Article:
Look on YouTube for a talk given by Temple Grandin. She seems fairly normal, unless you know what to look for and are paying attention. But she isn’t just “a little autistic” — she was diagnosed in 1950, at the age of two, when the diagnosis was much more strict. Classic “Kanner autism”, in other words. She has grown up to lead an independent and indeed highly regarded adult life, and can pass for normal — as long as she has had time to prepare, and you are seeing her in a structured environment. The title of Oliver Sacks’ famous book “An Anthropologist on Mars” comes from Grandin’s own self-description of how she feels among normal people.

    Point is, you can’t usually tell from a short appearance on TV or in a brief meeting whether someone is really autistic. Especially if they’re adults, because the sheer drive to survive will have forced most of them to find ways of navigating the adult world. A recent study showed that 2/3 of autistic children have already been bullied; I suspect the number is higher. This bullying is cruel, but it does act as a form of training by negative reinforcement; for some kids, sadly, this will be the only training they receive. But if they survive to live independent lives, it will be because they have found a way of escaping these bullies — by appearing normal. What you are seeing isn’t so much that the label is applied inappropriately (though I’m sure it sometimes is) as that people strive very hard not to be identified with that label. People, even autistic people, do want to fit in at least well enough to not get spat on, and those who are successful at that are the ones you are most likely to actually meet.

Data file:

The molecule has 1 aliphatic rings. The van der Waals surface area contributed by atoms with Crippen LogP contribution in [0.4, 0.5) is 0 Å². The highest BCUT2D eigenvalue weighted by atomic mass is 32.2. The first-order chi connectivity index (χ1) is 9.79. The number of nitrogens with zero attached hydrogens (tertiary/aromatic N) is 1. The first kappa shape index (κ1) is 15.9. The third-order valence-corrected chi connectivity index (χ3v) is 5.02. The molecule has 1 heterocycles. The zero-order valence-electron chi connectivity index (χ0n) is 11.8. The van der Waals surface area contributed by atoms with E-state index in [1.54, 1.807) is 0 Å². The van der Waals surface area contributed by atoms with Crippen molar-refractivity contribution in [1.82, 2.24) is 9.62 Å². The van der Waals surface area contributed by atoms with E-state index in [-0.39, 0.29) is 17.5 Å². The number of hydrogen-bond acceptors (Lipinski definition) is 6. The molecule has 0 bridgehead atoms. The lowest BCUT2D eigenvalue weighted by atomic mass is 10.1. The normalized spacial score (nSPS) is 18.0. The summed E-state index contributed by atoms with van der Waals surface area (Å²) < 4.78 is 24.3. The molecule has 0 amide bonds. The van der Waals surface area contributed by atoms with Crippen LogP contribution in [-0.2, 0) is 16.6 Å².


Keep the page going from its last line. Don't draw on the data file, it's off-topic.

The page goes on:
14. lizditz says:

    Another film I highly recommend is Loving Lampposts by Todd Dreiser, whose son is autistic.